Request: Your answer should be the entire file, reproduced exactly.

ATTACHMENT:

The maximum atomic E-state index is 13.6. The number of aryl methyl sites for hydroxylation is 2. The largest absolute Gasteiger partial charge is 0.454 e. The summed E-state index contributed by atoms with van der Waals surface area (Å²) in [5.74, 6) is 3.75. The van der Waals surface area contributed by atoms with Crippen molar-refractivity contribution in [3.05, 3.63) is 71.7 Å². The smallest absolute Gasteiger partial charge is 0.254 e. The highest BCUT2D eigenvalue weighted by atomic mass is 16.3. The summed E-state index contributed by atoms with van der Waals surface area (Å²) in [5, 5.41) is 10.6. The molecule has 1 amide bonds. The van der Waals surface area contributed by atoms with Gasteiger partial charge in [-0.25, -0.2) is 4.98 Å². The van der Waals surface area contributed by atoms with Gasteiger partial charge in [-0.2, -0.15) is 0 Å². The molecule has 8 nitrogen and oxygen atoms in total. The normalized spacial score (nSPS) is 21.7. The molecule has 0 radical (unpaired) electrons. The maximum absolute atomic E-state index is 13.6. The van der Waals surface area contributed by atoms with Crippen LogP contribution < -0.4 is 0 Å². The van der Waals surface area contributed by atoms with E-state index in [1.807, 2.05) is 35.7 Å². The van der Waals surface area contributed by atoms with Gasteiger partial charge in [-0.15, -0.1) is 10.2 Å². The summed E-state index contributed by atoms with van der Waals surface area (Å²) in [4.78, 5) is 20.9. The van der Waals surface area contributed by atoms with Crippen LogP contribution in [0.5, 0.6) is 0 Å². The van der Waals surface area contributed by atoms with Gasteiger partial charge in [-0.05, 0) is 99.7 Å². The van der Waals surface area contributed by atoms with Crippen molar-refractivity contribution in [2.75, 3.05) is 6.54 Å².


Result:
The maximum atomic E-state index is 13.6. The number of aryl methyl sites for hydroxylation is 2. The largest absolute Gasteiger partial charge is 0.454 e. The summed E-state index contributed by atoms with van der Waals surface area (Å²) in [5.74, 6) is 3.75. The van der Waals surface area contributed by atoms with Crippen molar-refractivity contribution in [3.05, 3.63) is 71.7 Å². The smallest absolute Gasteiger partial charge is 0.254 e. The highest BCUT2D eigenvalue weighted by atomic mass is 16.3. The summed E-state index contributed by atoms with van der Waals surface area (Å²) in [5, 5.41) is 10.6. The molecule has 1 amide bonds. The van der Waals surface area contributed by atoms with Gasteiger partial charge in [-0.25, -0.2) is 4.98 Å². The van der Waals surface area contributed by atoms with Gasteiger partial charge in [-0.2, -0.15) is 0 Å². The molecule has 8 nitrogen and oxygen atoms in total. The normalized spacial score (nSPS) is 21.7. The molecule has 0 radical (unpaired) electrons. The maximum absolute atomic E-state index is 13.6. The van der Waals surface area contributed by atoms with Crippen LogP contribution < -0.4 is 0 Å². The van der Waals surface area contributed by atoms with E-state index in [1.807, 2.05) is 35.7 Å². The van der Waals surface area contributed by atoms with Gasteiger partial charge in [-0.15, -0.1) is 10.2 Å². The summed E-state index contributed by atoms with van der Waals surface area (Å²) in [4.78, 5) is 20.9. The van der Waals surface area contributed by atoms with Crippen LogP contribution in [0.5, 0.6) is 0 Å². The van der Waals surface area contributed by atoms with Gasteiger partial charge in [-0.05, 0) is 99.7 Å². The van der Waals surface area contributed by atoms with Crippen molar-refractivity contribution in [2.75, 3.05) is 6.54 Å².